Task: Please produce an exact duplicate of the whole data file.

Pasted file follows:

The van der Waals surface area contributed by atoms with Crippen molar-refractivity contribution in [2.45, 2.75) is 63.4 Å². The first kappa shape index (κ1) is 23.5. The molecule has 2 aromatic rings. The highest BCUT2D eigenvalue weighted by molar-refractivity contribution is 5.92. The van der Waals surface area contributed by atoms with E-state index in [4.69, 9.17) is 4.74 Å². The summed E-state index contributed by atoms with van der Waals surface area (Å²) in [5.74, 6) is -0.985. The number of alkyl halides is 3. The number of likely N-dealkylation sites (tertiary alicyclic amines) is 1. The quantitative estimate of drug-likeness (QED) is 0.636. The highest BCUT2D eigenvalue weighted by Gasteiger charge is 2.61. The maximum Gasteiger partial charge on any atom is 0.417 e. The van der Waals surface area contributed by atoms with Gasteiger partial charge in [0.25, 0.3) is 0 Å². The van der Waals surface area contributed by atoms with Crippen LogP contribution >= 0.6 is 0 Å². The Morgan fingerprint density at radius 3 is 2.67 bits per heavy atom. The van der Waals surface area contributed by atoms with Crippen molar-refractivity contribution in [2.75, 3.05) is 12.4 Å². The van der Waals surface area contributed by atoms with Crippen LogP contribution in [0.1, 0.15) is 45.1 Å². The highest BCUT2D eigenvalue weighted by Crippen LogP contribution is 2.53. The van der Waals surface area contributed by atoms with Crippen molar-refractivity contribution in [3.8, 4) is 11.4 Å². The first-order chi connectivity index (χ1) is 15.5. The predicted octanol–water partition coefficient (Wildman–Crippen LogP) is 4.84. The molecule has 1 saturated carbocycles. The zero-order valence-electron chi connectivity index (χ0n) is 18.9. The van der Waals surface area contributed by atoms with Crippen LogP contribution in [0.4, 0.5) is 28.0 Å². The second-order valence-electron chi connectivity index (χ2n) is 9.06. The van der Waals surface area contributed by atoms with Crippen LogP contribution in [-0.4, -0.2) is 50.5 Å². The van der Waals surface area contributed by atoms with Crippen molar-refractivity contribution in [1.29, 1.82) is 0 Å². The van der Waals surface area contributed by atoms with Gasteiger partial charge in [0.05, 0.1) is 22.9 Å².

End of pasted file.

The van der Waals surface area contributed by atoms with Crippen molar-refractivity contribution in [2.45, 2.75) is 63.4 Å². The first kappa shape index (κ1) is 23.5. The molecule has 2 aromatic rings. The highest BCUT2D eigenvalue weighted by molar-refractivity contribution is 5.92. The van der Waals surface area contributed by atoms with E-state index in [4.69, 9.17) is 4.74 Å². The summed E-state index contributed by atoms with van der Waals surface area (Å²) in [5.74, 6) is -0.985. The number of alkyl halides is 3. The number of likely N-dealkylation sites (tertiary alicyclic amines) is 1. The quantitative estimate of drug-likeness (QED) is 0.636. The highest BCUT2D eigenvalue weighted by Gasteiger charge is 2.61. The maximum Gasteiger partial charge on any atom is 0.417 e. The van der Waals surface area contributed by atoms with Gasteiger partial charge in [0.25, 0.3) is 0 Å². The van der Waals surface area contributed by atoms with Crippen LogP contribution >= 0.6 is 0 Å². The Morgan fingerprint density at radius 3 is 2.67 bits per heavy atom. The van der Waals surface area contributed by atoms with Crippen molar-refractivity contribution in [2.75, 3.05) is 12.4 Å². The van der Waals surface area contributed by atoms with Crippen LogP contribution in [0.1, 0.15) is 45.1 Å². The highest BCUT2D eigenvalue weighted by Crippen LogP contribution is 2.53. The van der Waals surface area contributed by atoms with Crippen molar-refractivity contribution in [3.8, 4) is 11.4 Å². The first-order chi connectivity index (χ1) is 15.5. The predicted octanol–water partition coefficient (Wildman–Crippen LogP) is 4.84. The molecule has 1 saturated carbocycles. The zero-order valence-electron chi connectivity index (χ0n) is 18.9. The van der Waals surface area contributed by atoms with Crippen LogP contribution in [0.4, 0.5) is 28.0 Å². The second-order valence-electron chi connectivity index (χ2n) is 9.06. The van der Waals surface area contributed by atoms with Crippen LogP contribution in [-0.4, -0.2) is 50.5 Å². The van der Waals surface area contributed by atoms with Crippen molar-refractivity contribution in [1.29, 1.82) is 0 Å². The van der Waals surface area contributed by atoms with Gasteiger partial charge in [0.05, 0.1) is 22.9 Å².